14:30 We won't speak it. All right, on to the next one.

14:32 >> Well, I'm going to jump then.

14:34 Oops, I maximized the window on my screen.

14:37 I can't see anything. Okay, here we go.

14:40 Somebody down the list asked about Python 4.

14:44 I can't remember who.

14:45 But anyway, so we just had brought up Python 4.

14:49 Do you think Python 4 will ever happen?

14:51 My answer is no, I don't think it's going to happen.

14:54 >> There's a lot of numbers in that three dot, that second part can get real big.

14:59 >> Yeah.

14:59 >> It's going to get big.

15:01 >> From listening to a recent interview with Brett Cannon on ChangeLog, he was asked that when's Python 4 coming around, and he said Python 2-3 was so painful that I don't think we'll do a 4.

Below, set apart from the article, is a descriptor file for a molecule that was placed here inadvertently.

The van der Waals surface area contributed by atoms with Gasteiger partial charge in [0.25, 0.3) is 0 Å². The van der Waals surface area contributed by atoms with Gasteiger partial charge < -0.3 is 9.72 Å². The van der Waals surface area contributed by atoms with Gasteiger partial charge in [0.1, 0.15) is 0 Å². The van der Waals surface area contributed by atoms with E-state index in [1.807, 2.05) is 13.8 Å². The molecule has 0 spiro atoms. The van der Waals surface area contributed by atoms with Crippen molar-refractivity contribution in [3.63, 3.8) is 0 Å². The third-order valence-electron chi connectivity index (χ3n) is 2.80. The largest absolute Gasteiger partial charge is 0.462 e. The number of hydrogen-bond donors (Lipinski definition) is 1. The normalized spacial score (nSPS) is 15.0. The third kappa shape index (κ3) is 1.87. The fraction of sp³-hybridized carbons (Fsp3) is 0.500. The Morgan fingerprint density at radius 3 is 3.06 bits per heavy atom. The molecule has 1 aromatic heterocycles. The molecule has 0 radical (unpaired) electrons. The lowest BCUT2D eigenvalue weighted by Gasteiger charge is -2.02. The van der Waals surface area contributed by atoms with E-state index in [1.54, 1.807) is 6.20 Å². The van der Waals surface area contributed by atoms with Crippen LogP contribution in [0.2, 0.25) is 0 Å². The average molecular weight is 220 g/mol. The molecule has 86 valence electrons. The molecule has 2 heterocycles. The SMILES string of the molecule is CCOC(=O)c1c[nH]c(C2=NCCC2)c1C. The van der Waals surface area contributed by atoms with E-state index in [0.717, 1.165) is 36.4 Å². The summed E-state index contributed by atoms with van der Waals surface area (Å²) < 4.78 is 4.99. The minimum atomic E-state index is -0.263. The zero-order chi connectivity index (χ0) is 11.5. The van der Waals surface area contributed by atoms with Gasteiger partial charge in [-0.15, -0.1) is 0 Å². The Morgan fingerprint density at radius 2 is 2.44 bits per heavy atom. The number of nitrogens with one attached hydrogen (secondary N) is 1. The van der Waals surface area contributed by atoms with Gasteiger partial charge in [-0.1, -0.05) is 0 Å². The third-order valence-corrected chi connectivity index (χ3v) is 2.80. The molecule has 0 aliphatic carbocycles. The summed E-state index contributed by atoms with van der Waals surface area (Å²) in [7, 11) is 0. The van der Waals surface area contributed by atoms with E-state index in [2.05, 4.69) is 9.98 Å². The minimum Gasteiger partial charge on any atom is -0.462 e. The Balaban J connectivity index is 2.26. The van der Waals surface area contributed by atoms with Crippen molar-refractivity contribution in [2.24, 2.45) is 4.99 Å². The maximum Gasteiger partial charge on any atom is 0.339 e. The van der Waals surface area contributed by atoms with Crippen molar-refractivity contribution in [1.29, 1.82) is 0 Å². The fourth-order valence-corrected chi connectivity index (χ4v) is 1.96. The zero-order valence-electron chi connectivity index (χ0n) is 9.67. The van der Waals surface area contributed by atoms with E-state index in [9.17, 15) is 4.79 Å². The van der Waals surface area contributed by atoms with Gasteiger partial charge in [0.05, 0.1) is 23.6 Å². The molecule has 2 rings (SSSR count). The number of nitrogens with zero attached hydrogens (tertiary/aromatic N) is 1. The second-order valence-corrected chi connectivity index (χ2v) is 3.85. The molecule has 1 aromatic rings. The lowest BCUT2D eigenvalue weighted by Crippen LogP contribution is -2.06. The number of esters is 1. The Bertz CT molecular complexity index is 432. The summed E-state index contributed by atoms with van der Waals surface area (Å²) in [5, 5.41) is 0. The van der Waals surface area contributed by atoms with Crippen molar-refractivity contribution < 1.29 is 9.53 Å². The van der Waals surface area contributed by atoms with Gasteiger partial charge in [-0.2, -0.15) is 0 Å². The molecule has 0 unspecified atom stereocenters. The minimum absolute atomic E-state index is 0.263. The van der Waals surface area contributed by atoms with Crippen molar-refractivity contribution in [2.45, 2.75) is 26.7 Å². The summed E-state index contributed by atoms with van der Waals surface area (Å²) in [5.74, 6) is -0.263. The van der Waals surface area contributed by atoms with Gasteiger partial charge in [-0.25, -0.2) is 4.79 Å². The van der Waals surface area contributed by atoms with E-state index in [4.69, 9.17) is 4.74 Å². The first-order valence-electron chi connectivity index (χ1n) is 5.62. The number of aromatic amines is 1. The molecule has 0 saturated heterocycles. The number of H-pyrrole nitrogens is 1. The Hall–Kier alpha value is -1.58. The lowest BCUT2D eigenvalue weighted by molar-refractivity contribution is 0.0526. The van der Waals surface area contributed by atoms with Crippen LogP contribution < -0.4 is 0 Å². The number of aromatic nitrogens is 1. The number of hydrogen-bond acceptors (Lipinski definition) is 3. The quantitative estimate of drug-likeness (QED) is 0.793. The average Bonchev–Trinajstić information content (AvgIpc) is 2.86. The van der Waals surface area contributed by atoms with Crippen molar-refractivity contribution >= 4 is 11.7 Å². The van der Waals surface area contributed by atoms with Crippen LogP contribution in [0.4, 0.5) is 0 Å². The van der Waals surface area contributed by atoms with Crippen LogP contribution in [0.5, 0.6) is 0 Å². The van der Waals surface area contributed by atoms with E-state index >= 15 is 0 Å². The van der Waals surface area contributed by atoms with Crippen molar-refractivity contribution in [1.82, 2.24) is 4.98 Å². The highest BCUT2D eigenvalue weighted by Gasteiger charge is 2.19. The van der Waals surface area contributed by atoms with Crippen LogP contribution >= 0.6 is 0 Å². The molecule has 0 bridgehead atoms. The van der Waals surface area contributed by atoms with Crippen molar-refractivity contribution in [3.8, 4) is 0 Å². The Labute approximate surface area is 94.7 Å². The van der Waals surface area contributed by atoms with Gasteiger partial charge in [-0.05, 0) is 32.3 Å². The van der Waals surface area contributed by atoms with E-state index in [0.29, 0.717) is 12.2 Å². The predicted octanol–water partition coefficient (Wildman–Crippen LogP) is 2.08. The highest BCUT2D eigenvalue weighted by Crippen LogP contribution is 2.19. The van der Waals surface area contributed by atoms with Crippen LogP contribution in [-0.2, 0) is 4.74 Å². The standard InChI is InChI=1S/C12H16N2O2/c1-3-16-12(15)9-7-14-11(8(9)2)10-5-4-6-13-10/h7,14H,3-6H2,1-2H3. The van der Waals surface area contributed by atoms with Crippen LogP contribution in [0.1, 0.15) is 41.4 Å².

15:13 At least not for a while.

15:16 So anyway, I think that we're more likely to go to date-based versions than go to 4.

15:23 >>Yeah, exactly, just avoid it altogether.

15:25 It's 2023.

15:26 >>But do you wanna, should we do the, let's see.

15:29 Oh, I wanna do the next one.

15:30 Nick Cantor says, "What would you recommend "for hosting a brand new podcast?

15:36 do it yourself or a SaaS platform or what would you use?

15:41 He said, "I'm particularly interested in being able to migrate someday without having to lose URLs and such." I'm guessing that Michael would write his own system, do it yourself.

15:54 >> Well, you know what? Maybe.

15:56 Having our own platform has been super valuable if we want to do things like, hey, let's incorporate a live stream type of component.

16:05 So for example, right now, if you go to Python Bytes, there's a big banner that says we're live streaming right now, come join us and be part of the show.

16:13 And I just push a button on my stream deck, which calls an API I wrote, which then reconfigures the website to this mode.

16:20 This does not happen if you go with some SaaS platform or whatever, right?